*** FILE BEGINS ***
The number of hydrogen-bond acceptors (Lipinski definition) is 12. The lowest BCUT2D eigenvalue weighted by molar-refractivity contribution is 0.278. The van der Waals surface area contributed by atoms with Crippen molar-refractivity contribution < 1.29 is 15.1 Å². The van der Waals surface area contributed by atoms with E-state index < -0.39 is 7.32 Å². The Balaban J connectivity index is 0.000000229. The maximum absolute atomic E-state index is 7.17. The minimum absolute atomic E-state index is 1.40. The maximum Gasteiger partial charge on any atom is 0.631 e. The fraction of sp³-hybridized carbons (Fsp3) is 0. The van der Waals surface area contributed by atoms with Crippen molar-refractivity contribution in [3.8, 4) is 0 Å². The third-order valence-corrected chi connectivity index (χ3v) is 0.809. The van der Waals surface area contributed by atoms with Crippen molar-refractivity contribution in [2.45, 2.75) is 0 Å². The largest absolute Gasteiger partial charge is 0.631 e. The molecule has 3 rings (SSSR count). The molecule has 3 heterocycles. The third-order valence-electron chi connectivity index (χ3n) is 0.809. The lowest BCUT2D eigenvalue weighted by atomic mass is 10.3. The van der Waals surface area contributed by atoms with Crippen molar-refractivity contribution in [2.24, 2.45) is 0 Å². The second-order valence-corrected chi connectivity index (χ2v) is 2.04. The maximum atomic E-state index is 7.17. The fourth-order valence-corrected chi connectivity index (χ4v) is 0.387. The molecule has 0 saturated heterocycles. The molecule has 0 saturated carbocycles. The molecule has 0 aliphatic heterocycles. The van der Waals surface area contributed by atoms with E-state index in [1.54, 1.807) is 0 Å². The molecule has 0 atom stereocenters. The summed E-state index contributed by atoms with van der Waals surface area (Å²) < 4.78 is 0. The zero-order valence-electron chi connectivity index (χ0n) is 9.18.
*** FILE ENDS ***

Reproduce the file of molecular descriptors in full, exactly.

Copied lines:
The number of hydrogen-bond acceptors (Lipinski definition) is 12. The lowest BCUT2D eigenvalue weighted by molar-refractivity contribution is 0.278. The van der Waals surface area contributed by atoms with Crippen molar-refractivity contribution < 1.29 is 15.1 Å². The van der Waals surface area contributed by atoms with E-state index < -0.39 is 7.32 Å². The Balaban J connectivity index is 0.000000229. The maximum absolute atomic E-state index is 7.17. The minimum absolute atomic E-state index is 1.40. The maximum Gasteiger partial charge on any atom is 0.631 e. The fraction of sp³-hybridized carbons (Fsp3) is 0. The van der Waals surface area contributed by atoms with Crippen molar-refractivity contribution in [3.8, 4) is 0 Å². The third-order valence-corrected chi connectivity index (χ3v) is 0.809. The van der Waals surface area contributed by atoms with Crippen molar-refractivity contribution in [2.45, 2.75) is 0 Å². The largest absolute Gasteiger partial charge is 0.631 e. The molecule has 3 rings (SSSR count). The molecule has 3 heterocycles. The third-order valence-electron chi connectivity index (χ3n) is 0.809. The lowest BCUT2D eigenvalue weighted by atomic mass is 10.3. The van der Waals surface area contributed by atoms with Crippen molar-refractivity contribution in [2.24, 2.45) is 0 Å². The second-order valence-corrected chi connectivity index (χ2v) is 2.04. The maximum atomic E-state index is 7.17. The fourth-order valence-corrected chi connectivity index (χ4v) is 0.387. The molecule has 0 saturated heterocycles. The molecule has 0 saturated carbocycles. The molecule has 0 aliphatic heterocycles. The van der Waals surface area contributed by atoms with E-state index in [1.54, 1.807) is 0 Å². The molecule has 0 atom stereocenters. The summed E-state index contributed by atoms with van der Waals surface area (Å²) < 4.78 is 0. The zero-order valence-electron chi connectivity index (χ0n) is 9.18.